New revelations about Tesla’s production of the highly anticipated Model 3 sedan should shock, but not surprise, investors.
The Wall Street Journal reported on Friday that Tesla has recently been building major portions of the Model 3 by hand. This comes less than a week after Tesla announced it fell short of its third-quarter production guidance of 1500 cars by more than 80 per cent.
At the time, Tesla attributed the shortfall to “production bottlenecks”. On Friday, Tesla said it would postpone its launch event for a new truck to November to deal with Model 3 issues and provide assistance to Puerto Rico.
Tesla chief executive Elon Musk is known as a risk-taker, which has endeared him to Wall Street analysts and investors alike. There is a fine line, however, between setting aggressive goals and misleading shareholders.
Tesla is inching closer to that line. Tesla was making three Model 3s on an average day in the third quarter. Mr Musk should have known in August, when production guidance was reiterated, that the company wasn’t going to produce 1500 Model 3s by the end of September. There are other examples. At the Model 3 launch event in July, he told reporters that Tesla had received more than 500,000 customer deposits for the car. Five days later, after a series of questions from The Wall Street Journal, Mr Musk revised that number to 455,000 on a conference call with investors. The earlier, higher figure he quoted had been “just a guess”.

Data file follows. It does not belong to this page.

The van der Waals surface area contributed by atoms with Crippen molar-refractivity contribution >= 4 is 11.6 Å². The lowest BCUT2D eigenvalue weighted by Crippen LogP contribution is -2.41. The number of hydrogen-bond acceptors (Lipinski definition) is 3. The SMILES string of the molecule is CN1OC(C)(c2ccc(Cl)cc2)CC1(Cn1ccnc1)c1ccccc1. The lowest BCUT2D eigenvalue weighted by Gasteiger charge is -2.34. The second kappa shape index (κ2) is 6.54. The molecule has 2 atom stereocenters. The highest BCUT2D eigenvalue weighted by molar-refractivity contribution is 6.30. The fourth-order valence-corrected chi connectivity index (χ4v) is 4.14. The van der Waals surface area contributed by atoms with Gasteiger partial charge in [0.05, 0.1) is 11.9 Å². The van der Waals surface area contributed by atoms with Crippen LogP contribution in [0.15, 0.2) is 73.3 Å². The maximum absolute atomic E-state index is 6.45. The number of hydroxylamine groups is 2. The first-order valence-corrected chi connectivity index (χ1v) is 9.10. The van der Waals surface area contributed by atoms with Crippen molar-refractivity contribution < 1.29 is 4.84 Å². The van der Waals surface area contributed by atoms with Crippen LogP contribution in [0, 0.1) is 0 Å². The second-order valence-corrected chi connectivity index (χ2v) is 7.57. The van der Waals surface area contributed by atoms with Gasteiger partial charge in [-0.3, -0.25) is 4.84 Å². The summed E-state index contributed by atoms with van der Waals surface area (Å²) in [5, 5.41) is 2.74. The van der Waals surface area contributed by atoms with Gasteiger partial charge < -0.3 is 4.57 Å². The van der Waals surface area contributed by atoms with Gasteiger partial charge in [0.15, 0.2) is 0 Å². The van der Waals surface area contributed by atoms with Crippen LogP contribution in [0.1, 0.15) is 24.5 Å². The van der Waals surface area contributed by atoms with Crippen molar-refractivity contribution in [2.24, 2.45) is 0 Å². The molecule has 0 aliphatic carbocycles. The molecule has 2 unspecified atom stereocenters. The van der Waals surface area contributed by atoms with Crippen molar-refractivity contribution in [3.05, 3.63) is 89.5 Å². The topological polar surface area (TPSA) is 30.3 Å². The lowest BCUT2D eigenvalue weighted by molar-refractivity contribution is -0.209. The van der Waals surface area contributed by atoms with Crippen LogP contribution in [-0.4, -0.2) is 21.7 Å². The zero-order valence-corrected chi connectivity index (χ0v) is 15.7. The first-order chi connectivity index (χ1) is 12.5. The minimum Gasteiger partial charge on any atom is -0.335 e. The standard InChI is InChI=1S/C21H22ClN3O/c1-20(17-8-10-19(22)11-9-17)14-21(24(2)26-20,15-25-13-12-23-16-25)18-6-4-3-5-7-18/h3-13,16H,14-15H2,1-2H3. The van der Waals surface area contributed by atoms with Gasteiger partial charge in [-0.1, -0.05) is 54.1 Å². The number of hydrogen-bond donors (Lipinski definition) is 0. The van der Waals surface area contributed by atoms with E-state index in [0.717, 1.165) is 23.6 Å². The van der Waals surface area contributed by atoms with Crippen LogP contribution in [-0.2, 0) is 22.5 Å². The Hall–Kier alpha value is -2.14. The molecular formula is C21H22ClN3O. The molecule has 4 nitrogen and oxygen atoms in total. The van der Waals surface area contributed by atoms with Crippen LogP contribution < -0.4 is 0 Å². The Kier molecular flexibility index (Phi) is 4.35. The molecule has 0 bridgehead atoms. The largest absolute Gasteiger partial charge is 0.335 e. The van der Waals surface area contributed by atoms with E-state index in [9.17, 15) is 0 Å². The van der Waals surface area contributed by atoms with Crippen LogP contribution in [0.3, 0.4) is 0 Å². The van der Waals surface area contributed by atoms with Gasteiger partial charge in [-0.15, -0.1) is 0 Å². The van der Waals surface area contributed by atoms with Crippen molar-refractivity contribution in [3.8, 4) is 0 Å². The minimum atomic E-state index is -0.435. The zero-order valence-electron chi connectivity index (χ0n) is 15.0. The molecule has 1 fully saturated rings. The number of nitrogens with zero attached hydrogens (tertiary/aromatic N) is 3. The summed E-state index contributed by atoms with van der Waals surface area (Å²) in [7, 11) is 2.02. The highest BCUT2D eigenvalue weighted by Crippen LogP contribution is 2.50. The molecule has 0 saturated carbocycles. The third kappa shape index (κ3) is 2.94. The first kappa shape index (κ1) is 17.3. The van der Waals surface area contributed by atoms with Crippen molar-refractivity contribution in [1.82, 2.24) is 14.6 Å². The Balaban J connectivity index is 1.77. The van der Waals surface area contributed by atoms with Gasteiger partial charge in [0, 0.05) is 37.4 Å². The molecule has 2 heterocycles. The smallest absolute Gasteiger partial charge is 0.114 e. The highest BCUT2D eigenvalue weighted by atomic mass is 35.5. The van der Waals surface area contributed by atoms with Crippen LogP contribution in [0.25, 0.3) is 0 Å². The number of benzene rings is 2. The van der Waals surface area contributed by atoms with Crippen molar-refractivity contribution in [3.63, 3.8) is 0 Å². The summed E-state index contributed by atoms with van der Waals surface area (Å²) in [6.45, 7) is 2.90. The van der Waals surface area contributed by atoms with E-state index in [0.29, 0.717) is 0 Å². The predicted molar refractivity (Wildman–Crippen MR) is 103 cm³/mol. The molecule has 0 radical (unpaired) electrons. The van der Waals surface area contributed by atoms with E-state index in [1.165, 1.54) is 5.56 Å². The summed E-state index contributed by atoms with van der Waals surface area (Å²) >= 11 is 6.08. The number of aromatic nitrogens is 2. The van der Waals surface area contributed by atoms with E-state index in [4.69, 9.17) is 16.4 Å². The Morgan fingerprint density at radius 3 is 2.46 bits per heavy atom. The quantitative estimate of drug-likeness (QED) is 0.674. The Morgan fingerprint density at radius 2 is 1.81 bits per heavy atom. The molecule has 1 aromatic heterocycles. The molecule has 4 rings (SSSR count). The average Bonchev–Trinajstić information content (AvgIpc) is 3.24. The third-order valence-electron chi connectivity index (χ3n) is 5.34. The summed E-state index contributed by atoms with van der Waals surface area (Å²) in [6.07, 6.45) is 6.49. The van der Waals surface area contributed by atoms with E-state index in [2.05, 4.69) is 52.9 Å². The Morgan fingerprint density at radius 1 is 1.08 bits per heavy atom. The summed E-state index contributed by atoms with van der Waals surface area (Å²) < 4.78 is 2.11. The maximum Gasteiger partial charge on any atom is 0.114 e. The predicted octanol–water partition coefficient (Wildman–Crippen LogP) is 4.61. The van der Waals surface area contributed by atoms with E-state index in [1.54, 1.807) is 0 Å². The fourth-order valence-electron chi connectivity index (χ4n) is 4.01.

Last, but certainly not least, Mr Musk told investors in May last year that he expected Tesla to produce between 100,000 and 200,000 Model 3s in the second half of 2017.
There is far more at stake here than just semantics. Investors have bid Tesla to a nearly $US60 billion ($77.3bn) equity valuation on expectations the company will dominate the car market. That will be a fantasy if Tesla can’t produce enough cars profitably.
Tesla doesn’t have the financial wherewithal for investors to be patient. It burned more than $US1bn of cash in the second quarter and has nearly $US20bn in liabilities on its balance sheet. Tesla’s soaring stock reignited the interest of better-capitalised car rivals in electric cars. Fresh competition is coming.
At 67 times 2019’s expected earnings, Tesla stock is valued as though the company can execute on its vision flawlessly. The facts suggest the opposite.